Starting next week, 40 plain-clothes inspectors from the federal health ministry will be on patrol in the country to police the implementation of the regulations in place to control the spread of the coronavirus infection Covid-19.
The inspectors will work closely with local police to ensure businesses are following the instructions set out by federal, regional and local authorities.
The inspectors have the right to show up unexpectedly at businesses such as hairdressers, nail studios, shops, tattoo parlours, beauty salons, snack bars and so on – basically any businesses which remain open, and are subject to restrictions.
According to Paul Van den Meerssche, head of the ministry’s tobacco and alcohol control service, “The intention is to check all hotspots for possible contamination”.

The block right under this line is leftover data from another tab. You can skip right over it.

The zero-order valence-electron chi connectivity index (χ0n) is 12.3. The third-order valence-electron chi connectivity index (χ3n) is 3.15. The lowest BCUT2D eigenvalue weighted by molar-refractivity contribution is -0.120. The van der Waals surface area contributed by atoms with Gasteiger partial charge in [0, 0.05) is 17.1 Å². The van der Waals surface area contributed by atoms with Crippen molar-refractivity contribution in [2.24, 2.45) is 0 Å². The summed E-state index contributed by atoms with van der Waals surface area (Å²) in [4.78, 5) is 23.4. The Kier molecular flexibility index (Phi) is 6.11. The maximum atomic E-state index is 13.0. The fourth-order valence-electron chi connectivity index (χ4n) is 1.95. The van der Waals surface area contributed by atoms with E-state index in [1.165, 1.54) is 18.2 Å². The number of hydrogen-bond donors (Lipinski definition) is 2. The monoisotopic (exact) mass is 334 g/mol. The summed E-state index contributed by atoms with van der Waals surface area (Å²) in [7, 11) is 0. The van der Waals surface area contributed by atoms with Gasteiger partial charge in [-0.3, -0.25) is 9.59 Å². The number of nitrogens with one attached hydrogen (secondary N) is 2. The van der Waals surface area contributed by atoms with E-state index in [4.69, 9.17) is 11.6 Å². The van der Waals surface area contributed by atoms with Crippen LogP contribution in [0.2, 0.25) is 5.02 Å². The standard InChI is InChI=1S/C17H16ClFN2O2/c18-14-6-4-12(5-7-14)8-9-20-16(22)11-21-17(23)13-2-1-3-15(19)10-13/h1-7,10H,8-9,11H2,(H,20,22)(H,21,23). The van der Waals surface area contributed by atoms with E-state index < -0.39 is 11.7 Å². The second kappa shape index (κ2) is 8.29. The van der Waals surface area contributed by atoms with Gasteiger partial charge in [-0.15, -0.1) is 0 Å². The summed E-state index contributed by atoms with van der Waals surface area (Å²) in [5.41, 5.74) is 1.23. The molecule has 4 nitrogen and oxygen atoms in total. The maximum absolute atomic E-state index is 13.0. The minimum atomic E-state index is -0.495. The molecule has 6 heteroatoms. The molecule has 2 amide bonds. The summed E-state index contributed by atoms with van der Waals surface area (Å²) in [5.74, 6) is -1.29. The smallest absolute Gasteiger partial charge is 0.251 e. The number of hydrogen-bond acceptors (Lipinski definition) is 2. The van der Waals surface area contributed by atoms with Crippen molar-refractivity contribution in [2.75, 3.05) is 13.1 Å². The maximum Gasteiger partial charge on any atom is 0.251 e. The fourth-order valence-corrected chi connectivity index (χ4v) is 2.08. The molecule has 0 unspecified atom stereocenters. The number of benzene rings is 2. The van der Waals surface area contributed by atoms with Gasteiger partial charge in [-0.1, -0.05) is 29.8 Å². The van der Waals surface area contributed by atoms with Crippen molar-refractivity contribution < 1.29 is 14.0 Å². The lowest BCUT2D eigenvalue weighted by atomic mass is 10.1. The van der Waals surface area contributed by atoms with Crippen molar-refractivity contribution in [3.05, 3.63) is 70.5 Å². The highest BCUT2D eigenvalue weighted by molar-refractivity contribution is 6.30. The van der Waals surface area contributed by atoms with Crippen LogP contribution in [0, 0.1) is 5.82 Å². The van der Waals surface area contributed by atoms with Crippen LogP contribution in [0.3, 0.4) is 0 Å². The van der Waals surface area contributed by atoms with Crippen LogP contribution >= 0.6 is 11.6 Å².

The core business of the service is normally to control the sale of tobacco and alcohol, as well as cosmetics and e-cigarettes.
“Of course we are happy to help to check compliance with the imposed corona rules,” he said.
The inspectors are not mere bureaucrats, however. They have the same powers as police officers.
“They are able to file official reports and issue fines,” said Van den Meerssche.
“But unlike police officers, they cannot immediately collect fines,” added Kristine De Beule, deputy prosecutor in Ghent.
The fines in question amount to €750 for any trader who breaks the corona rules (on opening times, mask wearing, number of clients etc) and €250 for any member of staff or public found to be in breach of the rules.
In the meantime, inspectors from the finance ministry who have long experience of checking on businesses’ observance of the general health and safety rules in force at all times have been stepping up their checks, for example on building sites. According to their experience, nine out of ten businesses are following the coronavirus rules correctly.